U.S. Marine Corps photo by Lance Cpl. Erick Galera

GENEVA/DUBAI (Reuters) - U.S. President Donald Trump said he was prepared to take military action to stop Tehran from getting a nuclear bomb but left open whether he would back the use of force to protect Gulf oil supplies that Washington fears may be under threat by Iran.

Worries about a confrontation between Iran and the United States have mounted since attacks last week on two oil tankers near the strategic Strait of Hormuz shipping lane at the entrance to the Gulf. Washington blamed long-time foe Iran for the incidents.

Tehran denies responsibility but the attacks, and similar ones in May, have further soured relations that have plummeted since Trump pulled the United States out of a landmark international nuclear deal with Iran in May 2018.

Trump has restored and extended U.S. economic sanctions on Iran. That has forced countries around the world to boycott Iranian oil or face sanctions of their own.

But in an interview with Time magazine, Trump, striking a different tone from some Republican lawmakers who have urged a military approach to Iran, said last week's tanker attacks in the Gulf of Oman had only a "very minor" impact so far.

Asked if he would consider military action to prevent Iran from obtaining nuclear weapons or to ensure the free flow of oil through the Gulf, Trump said: "I would certainly go over nuclear weapons and I would keep the other a question mark."

Read More Show Less
(Lockheed Martin photo)

Minnesota Gov. Tim Walz said Tuesday he is appalled by a state DFL Party staff member's tweet referring to the recently-launched USS Minneapolis-Saint Paul as a "murder boat."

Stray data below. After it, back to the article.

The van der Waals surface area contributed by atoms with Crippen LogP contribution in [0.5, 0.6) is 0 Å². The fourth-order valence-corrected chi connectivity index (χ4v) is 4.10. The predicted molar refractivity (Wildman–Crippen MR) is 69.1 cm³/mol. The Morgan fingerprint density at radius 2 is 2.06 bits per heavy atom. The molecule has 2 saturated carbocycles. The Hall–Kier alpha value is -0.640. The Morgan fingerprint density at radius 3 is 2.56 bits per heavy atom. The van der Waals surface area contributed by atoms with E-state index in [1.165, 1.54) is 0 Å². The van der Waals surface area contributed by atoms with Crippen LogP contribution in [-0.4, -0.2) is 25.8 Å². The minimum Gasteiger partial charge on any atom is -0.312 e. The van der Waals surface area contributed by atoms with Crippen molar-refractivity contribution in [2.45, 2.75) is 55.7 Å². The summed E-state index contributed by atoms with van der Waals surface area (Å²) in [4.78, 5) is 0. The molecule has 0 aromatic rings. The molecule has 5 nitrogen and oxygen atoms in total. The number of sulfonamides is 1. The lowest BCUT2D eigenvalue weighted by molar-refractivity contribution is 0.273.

"Certainly, the disrespect shown is beyond the pale," said Walz, who served in the Army National Guard.

William Davis, who has been the DFL Party's research director and deputy communications director, made the controversial comment in response to a tweet about the launch of a new Navy combat ship in Wisconsin: "But actually, I think it's gross they're using the name of our fine cities for a murder boat," Davis wrote on Twitter over the weekend.

Read More Show Less
(U.S. Air Force/TSgt. Dana Flamer)

TAMPA — Minutes before the Acting Secretary of Defense withdrew Tuesday from his confirmation process, U.S. Secretary of State Mike Pompeo spoke at MacDill Air Force Base about the need to coordinate "diplomatic and defense efforts'' to address rising tensions with Iran.

Pompeo, who arrived in Tampa on Monday, met with Marine Gen. Kenneth McKenzie Jr. and Army Gen. Richard Clarke, commanders of U.S. Central Command and U.S. Special Operations Command respectively, to align the Government's efforts in the Middle East, according to Central Command.

Read More Show Less
Paul Szoldra/Task & Purpose

NAVAL BASE SAN DIEGO — The trial of Navy SEAL Chief Eddie Gallagher officially kicked off on Tuesday with the completion of jury selection, opening statements, and witness testimony indicating that drinking alcohol on the front lines of Mosul, Iraq in 2017 seemed to be a common occurrence for members of SEAL Team 7 Alpha Platoon.

Government prosecutors characterized Gallagher as a knife-wielding murderer who not only killed a wounded ISIS fighter but shot indiscriminately at innocent civilians, while the defense argued that those allegations were falsehoods spread by Gallagher's angry subordinates, with attorney Tim Parlatore telling the jury that "this trial is not about murder. It's about mutiny."

Read More Show Less

President Donald Trump announced on Tuesday that Acting Defense Secretary Patrick Shanahan will "not to go forward with his confirmation process."

Trump said that Army Secretary Mark Esper will now serve as acting defense secretary.

Read More Show Less